The plan provides options for the company to work with customers who’ve made renewable generation a priority, while protecting other customers from bearing additional costs.
“This allows Alabama Power to offer renewables where they make sense for our customers,” said Nick Sellers, the company’s vice president of Regulatory and Corporate Affairs.
“We are pleased that the Public Service Commission has reviewed and approved this filing. We look forward to working with those customers who have interest in more renewable energy.”
The company filed the proposal with the commission in June, and a public hearing on the plan took place last month. A number of organizations, including the Southern Environmental Law Center, the Southern Alliance for Clean Energy, the Alabama Environmental Council, JobKeepers Alliance, Alabama Industrial Energy Consumers, and the Gulf States Renewable Energy Industries Association, participated in the hearing. The state attorney general’s office also took part in the hearing.
Alabama Power devised the proposal following months of conversations with customers about the kinds of renewable options they would like to see, beyond the company’s existing hydro, biomass and wind resources.
Under the proposal, the company can either build its own renewable projects or secure purchase-power agreements for renewable energy. Each project can be no larger than 80 megawatts, and the first project must be under construction within a year.
The commission approved the plan with some modifications. One requires the company to issue a request for renewable proposals every two years, beginning in 2016. Also added was a requirement that the commission vote on each individual project.
All the renewable projects will be reviewed by the PSC and the attorney general’s office, and must provide positive economic benefits to all Alabama Power customers, such as putting downward pressure on rates.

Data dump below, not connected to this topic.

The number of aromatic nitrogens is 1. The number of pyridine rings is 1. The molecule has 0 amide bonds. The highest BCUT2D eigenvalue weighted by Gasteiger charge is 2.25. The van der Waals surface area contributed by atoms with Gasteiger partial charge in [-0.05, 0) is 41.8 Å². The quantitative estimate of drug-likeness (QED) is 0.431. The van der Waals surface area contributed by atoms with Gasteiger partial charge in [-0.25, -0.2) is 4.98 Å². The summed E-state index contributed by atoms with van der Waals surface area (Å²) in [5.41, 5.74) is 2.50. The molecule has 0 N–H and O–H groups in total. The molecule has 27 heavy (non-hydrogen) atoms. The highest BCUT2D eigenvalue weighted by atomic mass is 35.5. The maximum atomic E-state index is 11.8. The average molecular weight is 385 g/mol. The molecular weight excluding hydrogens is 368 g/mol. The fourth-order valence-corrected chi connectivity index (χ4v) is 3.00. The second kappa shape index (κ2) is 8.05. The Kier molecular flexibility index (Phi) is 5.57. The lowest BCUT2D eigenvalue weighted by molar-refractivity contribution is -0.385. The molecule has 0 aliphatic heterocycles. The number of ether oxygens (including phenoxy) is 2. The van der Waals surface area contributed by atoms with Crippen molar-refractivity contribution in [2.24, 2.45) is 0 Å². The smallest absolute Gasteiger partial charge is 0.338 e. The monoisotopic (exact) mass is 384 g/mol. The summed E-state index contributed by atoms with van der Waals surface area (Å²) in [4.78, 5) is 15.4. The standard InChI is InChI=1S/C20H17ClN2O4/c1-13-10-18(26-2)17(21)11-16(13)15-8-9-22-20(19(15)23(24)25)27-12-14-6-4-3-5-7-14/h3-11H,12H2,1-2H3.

Five hundred megawatts of solar can supply enough renewable energy to serve up to 100,000 homes during an hour of peak sun intensity on cloudless days.
Alabama Power has 1,600 megawatts of hydro resources across Alabama and 404 megawatts of purchased wind generation from projects in Kansas and Oklahoma. Alabama Power has the ability to resell the energy from its purchased wind generation and the associated renewable energy credits (RECs) – together or separately – to third parties to help keep rates low for customers. The company will have the same flexibility with qualifying projects under the just-approved renewables proposal.
Alabama Power customers already have the option to buy RECs, which represent the renewable energy attributes of energy the company is producing or purchasing. Customers can purchase RECs for as little as $1.25 per month. They can purchase as many RECs as they like – enough to match all their energy use, or more.
Noel Cain, regulatory policy manager for Alabama Power, said during last month’s public hearing that renewables could help further diversify the company’s energy sources, giving the company greater flexibility in choosing the most cost-effective option for customers. Solar energy, for example, could potentially help offset higher-cost energy sources during the hottest part of the day. She also said that some renewables could potentially assist the company in meeting future mandates for reducing carbon emissions as proposed under the recently unveiled federal Clean Power Plan.
Amelia Shenstone, with the Southern Alliance for Clean Energy, praised the proposal during the hearing, describing as “excellent” the company’s goal of securing renewable projects that would help put downward pressure on rates.
Cover photo: Alabama Power Dam Thurlow. Bernard Troncale Photo